Weekly Market Recap
11/30/2018 3:06:30 PM
The CHS Annual meeting is next week in Minneapolis, Dec 6th & 7th. President Trump is still considering adding additional tariffs of $200 billion on Chinese goods. A lot will depend on the outcome of the G20 summit this week. President Trump said the thinks the Federal Reserve’s monetary policy is a greater threat to the US economy then the trade war with China. He also indicated he is “no even a little bit happy” with Fed Chairman Powell. Powell gave a speech shortly after those comments and his tone softened about how aggressive future rate increases would be.
Ukraine corn exports for the year so far have totaled 5.2 mil tons compared to 2.9 mil last year.
Corn export sales are trending higher and this week’s sales were the best of the past 8 weeks. Ethanol production increase this week very slightly to 1.042 million barrels/day. Ethanol margins are still running at a negative 12 cents and we are hearing about some plants going down until margins improve.
Last weekend there was a major escalation in tensions between the Russian navy and Ukraine in the Black Sea/Sea of Azov region near Crimea, where Russian ships have blockaded passage and Ukraine’s government has declared a state of emergency. This action shouldn’t disrupt the wheat trade as roughly 5% of Ukrainian wheat leaves these ports. However, the bigger issue is more fighting that would alter the risk premium for all Black Sea/Russian wheat supplies. SovEcon upped their Russian wheat export forecast to 34.7 mil tons, 500k higher than their previous estimate.
First notice day for wheat was this Friday and the December contracts for all classes, way outperformed the deferred months blowing out the front spreads. Wheat inspections were very weak and the gap behind the USDA pace has widened every week. US wheat export inspections are running 19% behind last year at this time which is about 370 million bushels.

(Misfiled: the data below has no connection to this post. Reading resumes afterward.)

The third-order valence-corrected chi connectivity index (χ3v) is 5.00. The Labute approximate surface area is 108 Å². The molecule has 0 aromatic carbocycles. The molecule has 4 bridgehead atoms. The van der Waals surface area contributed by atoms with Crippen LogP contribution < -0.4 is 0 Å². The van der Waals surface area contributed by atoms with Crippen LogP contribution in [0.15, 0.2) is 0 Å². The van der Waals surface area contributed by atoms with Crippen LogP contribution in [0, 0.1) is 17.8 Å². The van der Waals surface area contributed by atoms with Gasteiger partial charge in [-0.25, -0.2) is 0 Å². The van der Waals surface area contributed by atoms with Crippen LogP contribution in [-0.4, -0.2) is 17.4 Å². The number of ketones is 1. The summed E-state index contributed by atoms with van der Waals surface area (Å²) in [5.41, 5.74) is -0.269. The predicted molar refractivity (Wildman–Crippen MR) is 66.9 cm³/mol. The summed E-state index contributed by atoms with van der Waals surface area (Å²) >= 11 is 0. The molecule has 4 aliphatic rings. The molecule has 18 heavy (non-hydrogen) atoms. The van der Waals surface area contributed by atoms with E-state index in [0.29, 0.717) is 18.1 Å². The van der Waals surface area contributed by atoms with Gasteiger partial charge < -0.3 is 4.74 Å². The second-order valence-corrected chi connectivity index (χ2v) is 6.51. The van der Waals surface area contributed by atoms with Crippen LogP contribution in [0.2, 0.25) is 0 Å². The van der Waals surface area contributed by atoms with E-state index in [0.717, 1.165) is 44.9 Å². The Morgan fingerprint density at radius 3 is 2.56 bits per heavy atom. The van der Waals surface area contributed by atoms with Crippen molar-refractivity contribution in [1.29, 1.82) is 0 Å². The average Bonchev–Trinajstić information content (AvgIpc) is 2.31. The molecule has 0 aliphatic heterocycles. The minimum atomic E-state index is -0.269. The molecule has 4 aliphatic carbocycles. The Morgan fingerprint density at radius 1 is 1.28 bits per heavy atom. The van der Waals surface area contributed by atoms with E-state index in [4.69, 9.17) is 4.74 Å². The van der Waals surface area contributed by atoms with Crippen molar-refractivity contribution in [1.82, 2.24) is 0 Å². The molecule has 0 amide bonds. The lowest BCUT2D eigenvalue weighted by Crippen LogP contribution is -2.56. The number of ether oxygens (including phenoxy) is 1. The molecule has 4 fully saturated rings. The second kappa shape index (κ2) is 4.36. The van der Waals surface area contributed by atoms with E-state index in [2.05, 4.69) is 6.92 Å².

Argentine soy industry representatives are in discussions with Chinese officials trying to open up meal imports in to China and hope to work out a deal in the near future. China has rarely ever imported bean meal. Chinese customs data show soybean imports for October of 6.53 million tons from Brazil - 94% of their total. Only 67,000 tons came from the US. Brazilian bean planting estimated at 89% complete, well ahead of the 5 year average of 78%. Estimates for Brazilian production are starting to inch up as 95% of the crop is rated very good. The weather has also been near ideal with no real threats from an El Nino pattern showing up yet.
Soybean inspections were ok this week, surpassing the 1 million ton mark for the 7th straight week. Inspections are running just 11 million bushels above the USDA pace. Normally the pace is much greater, and we slow considerably when Brazil comes on line in a few months. There were 2 nice flash soybean sales announcements this week. However, weekly export sales were nothing special as cancellations to both China and unknown pulled down the total. Soybean oil sales were the best of the marketing year last week, but sharply flipped to a very poor total that was the lowest of the marketing year this week.
Announcements on new outbreaks of African Swine Fever are almost a daily event now. The number of cases is now over 70 and there appears to be no slowing of the spread despite massive efforts by the Chinese government. Cash trade has yet to develop with a very wide bid offer at the close of the week. Packer margins have dropped quiet a bit from last week but are still very healthy at $140/head.
Crude oil traded down $1.01 to $50.44, down $15.14 or 23% on the month, on pace for its biggest monthly decline since 2008. Russian President Putin plans to meet with Saudi Crown Prince Mohammed bin Salman during the G-20 meeting in Buenos Aires later this week. Putin said they were in contact with OPEC and “are ready to continue our joint efforts if needed.” AAA is reporting a national average gasoline price of $2.511, down from $2.586 a month ago and compared to $2.495 at this time last year.